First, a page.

What’s the best website to use when you want to rent a car? The quick answer is that there’s no one best car rental booking site, but there are a bunch of great ones worth comparing prices on. And the best ones for you will depend on what exactly you’re looking for in a car rental.
As with so many other travel buys, like the best travel planner and the best airfare booking sites, to find the very best car rental deal you’ll need to cast a wide net. Still, some places tend to do better than others, at least some of the time.
The Best Car Rental Booking Sites in the U.S. and Europe
Here’s a quick round up of the candidates for best car rental booking sites, based on detailed car searches in both the U.S. and Europe. (Plus more below on the perks and downfalls of each.)
- Low-cost car rental booking sites Alamo, Payless, and Thrifty
- Sixt Car Rentals
- AARP’s discount with Avis, Budget, and Payless
I tested base rental car rates by searching only for compact cars, for a rental period of one week, and only for picking up and returning the car at the primary airports for a number of city destinations in both the U.S. and Europe. All quoted rates (except for opaque rates that hide car specifics until after you purchase their lower deal) are fully cancellable, although some require an advance payment with the option of a refund given upon cancellation. Some vendors offer lower nonrefundable rates. All rates include air-conditioning and all U.S. rates include automatic transmission; European rates are for manual, since automatic comes at a premium there.
For the most part, the search-and-buy sequence is roughly the same for all car rental booking sites. No one rose out of the mix as especially easy, or dropped as especially difficult. Therefore, my comparisons are based almost entirely on the ability to locate the best deals.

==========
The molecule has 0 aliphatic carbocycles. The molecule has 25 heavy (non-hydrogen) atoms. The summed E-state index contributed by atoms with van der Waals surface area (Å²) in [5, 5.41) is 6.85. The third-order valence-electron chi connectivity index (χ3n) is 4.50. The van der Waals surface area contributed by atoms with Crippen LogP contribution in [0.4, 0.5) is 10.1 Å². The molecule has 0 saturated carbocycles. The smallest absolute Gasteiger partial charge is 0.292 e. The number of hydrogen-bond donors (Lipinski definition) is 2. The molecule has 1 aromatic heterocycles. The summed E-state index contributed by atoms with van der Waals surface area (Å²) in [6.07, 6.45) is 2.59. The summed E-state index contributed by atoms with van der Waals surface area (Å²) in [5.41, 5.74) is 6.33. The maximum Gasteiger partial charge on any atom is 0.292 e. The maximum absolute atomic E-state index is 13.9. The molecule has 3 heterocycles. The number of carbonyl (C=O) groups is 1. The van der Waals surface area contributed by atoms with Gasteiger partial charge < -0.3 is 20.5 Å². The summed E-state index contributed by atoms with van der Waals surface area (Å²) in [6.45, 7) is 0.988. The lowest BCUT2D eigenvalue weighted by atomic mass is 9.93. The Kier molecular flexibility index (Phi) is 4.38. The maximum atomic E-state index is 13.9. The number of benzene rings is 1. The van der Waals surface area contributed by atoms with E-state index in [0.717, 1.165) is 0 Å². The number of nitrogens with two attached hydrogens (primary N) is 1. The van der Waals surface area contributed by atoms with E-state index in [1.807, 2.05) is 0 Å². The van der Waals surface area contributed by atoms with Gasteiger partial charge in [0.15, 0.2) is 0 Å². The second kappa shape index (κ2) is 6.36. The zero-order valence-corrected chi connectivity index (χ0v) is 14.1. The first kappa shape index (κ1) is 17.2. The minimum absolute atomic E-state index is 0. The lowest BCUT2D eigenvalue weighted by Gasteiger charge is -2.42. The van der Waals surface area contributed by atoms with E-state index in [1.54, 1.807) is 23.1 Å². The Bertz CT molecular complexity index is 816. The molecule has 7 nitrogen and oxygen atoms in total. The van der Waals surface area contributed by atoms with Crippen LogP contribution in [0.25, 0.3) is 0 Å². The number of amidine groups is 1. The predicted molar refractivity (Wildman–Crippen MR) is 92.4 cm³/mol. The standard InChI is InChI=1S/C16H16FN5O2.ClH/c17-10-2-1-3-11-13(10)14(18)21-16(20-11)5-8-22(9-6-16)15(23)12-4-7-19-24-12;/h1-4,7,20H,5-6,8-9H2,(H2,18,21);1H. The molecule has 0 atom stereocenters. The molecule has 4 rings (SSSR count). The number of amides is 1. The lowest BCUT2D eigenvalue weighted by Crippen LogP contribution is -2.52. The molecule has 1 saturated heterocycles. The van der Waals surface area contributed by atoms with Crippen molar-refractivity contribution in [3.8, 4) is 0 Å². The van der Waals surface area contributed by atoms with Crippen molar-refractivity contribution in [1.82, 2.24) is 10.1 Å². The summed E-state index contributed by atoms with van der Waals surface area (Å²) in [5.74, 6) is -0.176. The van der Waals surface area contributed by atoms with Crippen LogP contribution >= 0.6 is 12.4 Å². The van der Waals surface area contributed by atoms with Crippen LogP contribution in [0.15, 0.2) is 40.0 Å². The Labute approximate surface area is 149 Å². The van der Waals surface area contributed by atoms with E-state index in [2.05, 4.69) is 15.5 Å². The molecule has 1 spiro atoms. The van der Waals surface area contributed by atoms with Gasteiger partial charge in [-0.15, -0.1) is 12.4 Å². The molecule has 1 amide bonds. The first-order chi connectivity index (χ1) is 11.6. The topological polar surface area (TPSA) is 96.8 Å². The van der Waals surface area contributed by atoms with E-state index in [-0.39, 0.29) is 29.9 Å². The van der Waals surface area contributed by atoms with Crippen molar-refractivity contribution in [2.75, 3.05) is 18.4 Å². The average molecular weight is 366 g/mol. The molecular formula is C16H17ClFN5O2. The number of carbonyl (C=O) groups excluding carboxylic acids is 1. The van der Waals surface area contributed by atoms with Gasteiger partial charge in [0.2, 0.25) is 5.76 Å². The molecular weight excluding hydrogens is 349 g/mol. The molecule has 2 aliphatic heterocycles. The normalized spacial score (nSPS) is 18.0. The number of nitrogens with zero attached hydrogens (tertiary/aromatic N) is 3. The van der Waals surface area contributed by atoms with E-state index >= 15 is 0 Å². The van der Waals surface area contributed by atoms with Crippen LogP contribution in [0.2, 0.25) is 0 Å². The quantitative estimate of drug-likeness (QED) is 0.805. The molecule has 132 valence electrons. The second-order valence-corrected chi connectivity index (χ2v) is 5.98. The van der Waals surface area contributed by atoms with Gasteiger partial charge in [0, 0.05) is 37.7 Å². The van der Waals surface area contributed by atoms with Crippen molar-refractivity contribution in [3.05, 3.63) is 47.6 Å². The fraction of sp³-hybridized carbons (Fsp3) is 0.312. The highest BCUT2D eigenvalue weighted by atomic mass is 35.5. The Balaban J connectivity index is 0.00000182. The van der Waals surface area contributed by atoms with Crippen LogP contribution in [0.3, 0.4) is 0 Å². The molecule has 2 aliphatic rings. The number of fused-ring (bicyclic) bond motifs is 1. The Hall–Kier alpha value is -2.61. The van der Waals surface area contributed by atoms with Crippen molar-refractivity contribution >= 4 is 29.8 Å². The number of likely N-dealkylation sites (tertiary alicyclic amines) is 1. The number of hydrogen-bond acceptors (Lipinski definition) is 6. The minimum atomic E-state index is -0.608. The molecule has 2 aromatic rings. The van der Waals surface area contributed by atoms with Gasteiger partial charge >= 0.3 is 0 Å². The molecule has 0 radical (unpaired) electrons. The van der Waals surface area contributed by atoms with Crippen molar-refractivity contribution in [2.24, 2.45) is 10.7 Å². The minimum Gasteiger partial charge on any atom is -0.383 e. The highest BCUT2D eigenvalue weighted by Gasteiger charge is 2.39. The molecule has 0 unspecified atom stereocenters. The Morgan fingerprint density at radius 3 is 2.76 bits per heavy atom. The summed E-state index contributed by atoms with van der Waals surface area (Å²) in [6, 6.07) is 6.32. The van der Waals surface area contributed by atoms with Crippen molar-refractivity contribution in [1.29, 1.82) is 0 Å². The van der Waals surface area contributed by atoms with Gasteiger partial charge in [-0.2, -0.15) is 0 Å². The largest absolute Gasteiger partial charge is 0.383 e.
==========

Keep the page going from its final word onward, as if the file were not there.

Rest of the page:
Overall, AutoRentals.com is an excellent place to start a search. It’s a metasearch system that displays a matrix of prices for up to 25 model options available through more than two dozen different sources, including a mix of other metasearch car rental booking sites, online travel agencies, and rental company home pages. Price displays include both the posted daily rate and the all-up cost of the requested rental. The display also indicates which renters, if any, are off-airport—which is important. This matrix feature is especially helpful in comparing options quickly.
Pros: Coverage of major cities is world-wide. Once you select an option to check, AutoRentals links you through to the vendor’s web pages to make your booking, and it includes many rental companies and search systems you’ve probably never heard about, let alone would find on your own.
Cons: But, some of the “best deals” reported are not actually the true total price; they exclude some taxes and fees. And some are not fully cancellable—they’re either nonrefundable or entail a cancellation fee. This information is not disclosed until well into the booking process, and even then you have to dig for it.
Rentalcars.com consistently offered or matched the lowest or near-lowest rates for my searches. It beat out the giants in a few cases, but matched them in most other tests. And all three were generally within a dollar or two.
Pros: As with AutoRentals.com, Rentalcars.com is a metasearch system that makes it easy to compare and offers. It also offers opaque rates for lower prices if you don’t mind not knowing the exact car type.
Cons: The prices you see overall on Rentalcars.com list of rates tends to be higher, but the lowest one is typically the same or comparable to AutoRentals.com. So you can get the same price or a comparable one by comparing here, but it’s going to require a little more attention.
Car rentals on Hotwire offered the very lowest rates by way of “opaque” rates in most of my U.S. tests. Opaque means that you don’t find out about the rental company until after you pay the nonrefundable price. Given the sameness of cars, however, you risk very little disappointment with an opaque rate.
Pros: Hotwire’s leadership in low rates is confirmed by the AutoRentals matrix, where it shows up as the best buy more often than any other individual site.